The risk remains substantial even if Virginia reaches 85% of people fully vaccinated — a target researchers called “optimistically high” — due to the growing severity of delta’s ability to tear through unvaccinated populations. As of Friday, 54% of Virginians were vaccinated.
Of the various possible scenarios presented, the only trajectory showing cases plateauing to nearly nonexistent numbers assumed a significant increase in vaccinations through Labor Day and zero escalation of variant growth.
The last time there wasn’t a rise in delta cases in Virginia was when the state lab had yet to identify the first one.
On Friday, the Virginia Department of Health reported 322 cases caused by the delta variant. That’s almost 7 times higher than the 48 infections identified on June 29.
“Vaccination rates are still below herd immunity levels and, with many Virginians returning to normal, the virus has room to run,” the report read. “If vaccination rates pick up, the model estimates that over 60,000 cases could be avoided.”
While Virginia is averaging the same doses administered per day that it was in January when most residents were ineligible, data on Friday indicated that could soon change with a steady rise past 12,000 for the first time in nearly a month.
But as vaccinations increased, so did the number of new infections every day this week, from 505 on Monday to 1,178 on Friday, which is why the UVa report emphasizes the need to “give vaccines time to have an impact.”
A person is not considered fully vaccinated until two weeks after receiving the final dose.
Virginia’s seven-day case average remains lower than last year’s figures when there were no vaccinations around to curb hospitalization and surges. The difference isn’t substantial — 865 on Friday versus 1,095 in July 2020 — but last year, there wasn’t a delta variant either.
That doesn’t mean vaccines aren’t working.
While hospitalizations are on the rise, there is not a dramatic jump in COVID patients. Health care systems aren’t decimated how they were when Virginia hit an all-time-high single-day-increase of nearly 10,000 cases. Vaccines were meant to partly curb a repeat of when ICU capacity was pushed past its limits.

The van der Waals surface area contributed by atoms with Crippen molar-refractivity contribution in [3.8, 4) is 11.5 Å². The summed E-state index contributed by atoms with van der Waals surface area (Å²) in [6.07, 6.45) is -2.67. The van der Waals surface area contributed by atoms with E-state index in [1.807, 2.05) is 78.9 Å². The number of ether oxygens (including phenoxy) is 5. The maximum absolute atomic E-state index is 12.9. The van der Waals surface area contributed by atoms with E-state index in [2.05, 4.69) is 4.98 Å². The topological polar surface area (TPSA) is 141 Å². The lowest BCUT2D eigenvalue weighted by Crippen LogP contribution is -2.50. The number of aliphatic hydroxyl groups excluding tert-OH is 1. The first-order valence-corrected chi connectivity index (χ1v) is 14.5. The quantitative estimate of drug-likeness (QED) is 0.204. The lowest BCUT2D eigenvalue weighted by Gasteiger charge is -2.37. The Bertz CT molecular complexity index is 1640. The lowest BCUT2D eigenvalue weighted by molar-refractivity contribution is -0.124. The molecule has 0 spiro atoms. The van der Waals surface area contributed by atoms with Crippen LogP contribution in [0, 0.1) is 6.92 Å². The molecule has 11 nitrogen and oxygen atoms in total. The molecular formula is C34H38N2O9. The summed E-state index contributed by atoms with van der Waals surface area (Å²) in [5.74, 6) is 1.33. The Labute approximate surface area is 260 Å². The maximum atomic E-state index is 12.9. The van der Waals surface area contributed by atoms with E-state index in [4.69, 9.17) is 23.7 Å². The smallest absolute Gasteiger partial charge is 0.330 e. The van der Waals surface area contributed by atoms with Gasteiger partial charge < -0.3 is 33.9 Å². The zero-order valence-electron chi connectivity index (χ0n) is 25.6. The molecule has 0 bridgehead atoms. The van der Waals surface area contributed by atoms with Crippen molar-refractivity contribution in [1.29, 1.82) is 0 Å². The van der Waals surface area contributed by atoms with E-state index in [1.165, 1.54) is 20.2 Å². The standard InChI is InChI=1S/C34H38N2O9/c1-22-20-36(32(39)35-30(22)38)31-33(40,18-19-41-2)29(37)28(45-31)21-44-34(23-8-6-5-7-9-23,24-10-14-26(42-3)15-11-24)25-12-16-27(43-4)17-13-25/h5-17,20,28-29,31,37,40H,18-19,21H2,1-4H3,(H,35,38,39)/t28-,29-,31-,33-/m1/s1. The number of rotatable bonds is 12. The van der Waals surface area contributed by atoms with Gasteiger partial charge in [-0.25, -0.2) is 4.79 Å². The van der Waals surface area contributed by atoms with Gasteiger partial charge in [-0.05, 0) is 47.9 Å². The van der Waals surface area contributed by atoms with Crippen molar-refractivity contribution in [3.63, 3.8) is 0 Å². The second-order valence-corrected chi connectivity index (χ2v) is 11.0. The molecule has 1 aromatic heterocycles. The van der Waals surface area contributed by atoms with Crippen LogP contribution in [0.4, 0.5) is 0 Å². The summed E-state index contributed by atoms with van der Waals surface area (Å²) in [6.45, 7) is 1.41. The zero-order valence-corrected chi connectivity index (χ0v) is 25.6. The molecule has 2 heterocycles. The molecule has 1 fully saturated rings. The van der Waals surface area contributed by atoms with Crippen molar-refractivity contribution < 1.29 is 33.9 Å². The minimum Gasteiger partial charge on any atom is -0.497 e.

But fear that new, more powerful variants could eventually evade the vaccines, and early data showing the chance that vaccinated people could transmit the virus, prompted the Centers for Disease Control and Prevention to recommend additional precautions: have even fully vaccinated people wear masks in public indoor settings in areas with substantial to high transmission.
Currently, most of Virginia falls under that category.
The shift in guidance prompted confusion on enforcement measures, since transmission levels can vary from day to day or week to week. Gov. Ralph Northam on Thursday stopped short of reinstating a mask mandate, updating Virginians on Twitter to say there would be no requirements — only a recommendation to consider wearing a face covering as CDC suggests.
The politicization of masks also continues to play out nationally.
Other states like Texas have banned localities from requiring masks and threatened fines if they do. Florida Gov. Ron DeSantis plans to outlaw school systems like Broward County’s — an area with one of the hospitals leading the U.S. in COVID admission — from imposing mask mandates indoors.
Both have among the highest infection and hospitalization rates in the country and less than half its population fully vaccinated.
VDH reports that in the past month, there have been 313 infections, 18 hospitalizations and one death among fully vaccinated people.
There were 13,345 cases, at least 440 people hospitalized and 23 deaths in that same time — meaning that breakthroughs are rare and the highest risk is carried by unvaccinated Virginians.
This includes children under the age of 12, who will likely be unable to get a shot until early winter, months into in-person learning.